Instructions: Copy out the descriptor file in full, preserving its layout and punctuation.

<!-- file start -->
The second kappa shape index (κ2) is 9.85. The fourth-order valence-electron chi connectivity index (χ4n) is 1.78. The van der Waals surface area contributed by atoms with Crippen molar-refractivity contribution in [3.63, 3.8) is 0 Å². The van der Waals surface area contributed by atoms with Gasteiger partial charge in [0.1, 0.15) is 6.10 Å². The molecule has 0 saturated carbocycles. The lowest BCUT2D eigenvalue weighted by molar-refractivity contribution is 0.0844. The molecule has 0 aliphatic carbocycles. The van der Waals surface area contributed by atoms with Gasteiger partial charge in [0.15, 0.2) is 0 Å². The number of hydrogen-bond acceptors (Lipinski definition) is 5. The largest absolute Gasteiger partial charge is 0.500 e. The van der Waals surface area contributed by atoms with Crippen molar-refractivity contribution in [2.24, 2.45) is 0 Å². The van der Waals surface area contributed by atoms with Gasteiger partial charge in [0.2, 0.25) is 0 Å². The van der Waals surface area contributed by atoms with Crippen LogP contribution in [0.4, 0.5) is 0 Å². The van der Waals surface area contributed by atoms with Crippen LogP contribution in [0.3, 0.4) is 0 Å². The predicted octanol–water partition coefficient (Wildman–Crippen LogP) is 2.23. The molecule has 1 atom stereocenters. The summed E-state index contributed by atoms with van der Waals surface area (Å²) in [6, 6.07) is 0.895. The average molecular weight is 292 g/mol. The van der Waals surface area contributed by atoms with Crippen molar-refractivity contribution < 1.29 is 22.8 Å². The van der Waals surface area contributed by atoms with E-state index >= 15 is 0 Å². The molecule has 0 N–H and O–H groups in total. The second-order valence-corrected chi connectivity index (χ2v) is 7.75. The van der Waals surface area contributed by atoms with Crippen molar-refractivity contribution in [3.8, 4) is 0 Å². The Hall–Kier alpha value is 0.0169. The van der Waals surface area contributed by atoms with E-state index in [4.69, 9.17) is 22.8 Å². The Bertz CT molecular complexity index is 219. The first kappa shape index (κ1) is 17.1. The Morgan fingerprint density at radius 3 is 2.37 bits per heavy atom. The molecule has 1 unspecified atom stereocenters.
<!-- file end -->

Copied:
The second kappa shape index (κ2) is 9.85. The fourth-order valence-electron chi connectivity index (χ4n) is 1.78. The van der Waals surface area contributed by atoms with Crippen molar-refractivity contribution in [3.63, 3.8) is 0 Å². The van der Waals surface area contributed by atoms with Gasteiger partial charge in [0.1, 0.15) is 6.10 Å². The molecule has 0 saturated carbocycles. The lowest BCUT2D eigenvalue weighted by molar-refractivity contribution is 0.0844. The molecule has 0 aliphatic carbocycles. The van der Waals surface area contributed by atoms with Gasteiger partial charge in [0.15, 0.2) is 0 Å². The number of hydrogen-bond acceptors (Lipinski definition) is 5. The largest absolute Gasteiger partial charge is 0.500 e. The van der Waals surface area contributed by atoms with Crippen molar-refractivity contribution in [2.24, 2.45) is 0 Å². The van der Waals surface area contributed by atoms with Gasteiger partial charge in [0.2, 0.25) is 0 Å². The van der Waals surface area contributed by atoms with Crippen LogP contribution in [0.4, 0.5) is 0 Å². The van der Waals surface area contributed by atoms with Crippen LogP contribution in [0.3, 0.4) is 0 Å². The predicted octanol–water partition coefficient (Wildman–Crippen LogP) is 2.23. The molecule has 1 atom stereocenters. The summed E-state index contributed by atoms with van der Waals surface area (Å²) in [6, 6.07) is 0.895. The average molecular weight is 292 g/mol. The van der Waals surface area contributed by atoms with Crippen molar-refractivity contribution < 1.29 is 22.8 Å². The van der Waals surface area contributed by atoms with E-state index >= 15 is 0 Å². The molecule has 0 N–H and O–H groups in total. The second-order valence-corrected chi connectivity index (χ2v) is 7.75. The van der Waals surface area contributed by atoms with Crippen molar-refractivity contribution in [3.8, 4) is 0 Å². The Hall–Kier alpha value is 0.0169. The van der Waals surface area contributed by atoms with E-state index in [4.69, 9.17) is 22.8 Å². The Bertz CT molecular complexity index is 219. The first kappa shape index (κ1) is 17.1. The Morgan fingerprint density at radius 3 is 2.37 bits per heavy atom. The molecule has 1 unspecified atom stereocenters.